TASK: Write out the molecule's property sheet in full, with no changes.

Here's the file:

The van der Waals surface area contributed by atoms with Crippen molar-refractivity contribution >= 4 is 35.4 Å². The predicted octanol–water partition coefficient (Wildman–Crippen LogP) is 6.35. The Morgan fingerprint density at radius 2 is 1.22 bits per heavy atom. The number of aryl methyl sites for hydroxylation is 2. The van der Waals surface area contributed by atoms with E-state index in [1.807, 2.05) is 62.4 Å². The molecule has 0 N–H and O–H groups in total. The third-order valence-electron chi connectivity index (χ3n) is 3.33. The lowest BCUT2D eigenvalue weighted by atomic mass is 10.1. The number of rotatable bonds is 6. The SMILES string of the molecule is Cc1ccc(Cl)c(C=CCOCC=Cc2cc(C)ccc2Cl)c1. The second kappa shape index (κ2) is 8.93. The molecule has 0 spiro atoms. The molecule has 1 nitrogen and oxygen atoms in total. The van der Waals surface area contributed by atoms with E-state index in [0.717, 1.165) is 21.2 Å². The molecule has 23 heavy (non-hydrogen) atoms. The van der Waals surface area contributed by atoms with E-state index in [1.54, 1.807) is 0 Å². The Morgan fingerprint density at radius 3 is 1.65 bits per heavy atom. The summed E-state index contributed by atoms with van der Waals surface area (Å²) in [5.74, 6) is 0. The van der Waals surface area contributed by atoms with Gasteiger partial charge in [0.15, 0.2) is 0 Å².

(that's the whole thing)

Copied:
The van der Waals surface area contributed by atoms with Crippen molar-refractivity contribution >= 4 is 35.4 Å². The predicted octanol–water partition coefficient (Wildman–Crippen LogP) is 6.35. The Morgan fingerprint density at radius 2 is 1.22 bits per heavy atom. The number of aryl methyl sites for hydroxylation is 2. The van der Waals surface area contributed by atoms with E-state index in [1.807, 2.05) is 62.4 Å². The molecule has 0 N–H and O–H groups in total. The third-order valence-electron chi connectivity index (χ3n) is 3.33. The lowest BCUT2D eigenvalue weighted by atomic mass is 10.1. The number of rotatable bonds is 6. The SMILES string of the molecule is Cc1ccc(Cl)c(C=CCOCC=Cc2cc(C)ccc2Cl)c1. The second kappa shape index (κ2) is 8.93. The molecule has 0 spiro atoms. The molecule has 1 nitrogen and oxygen atoms in total. The van der Waals surface area contributed by atoms with E-state index in [0.717, 1.165) is 21.2 Å². The molecule has 23 heavy (non-hydrogen) atoms. The van der Waals surface area contributed by atoms with E-state index in [1.54, 1.807) is 0 Å². The Morgan fingerprint density at radius 3 is 1.65 bits per heavy atom. The summed E-state index contributed by atoms with van der Waals surface area (Å²) in [5.74, 6) is 0. The van der Waals surface area contributed by atoms with Gasteiger partial charge in [0.15, 0.2) is 0 Å².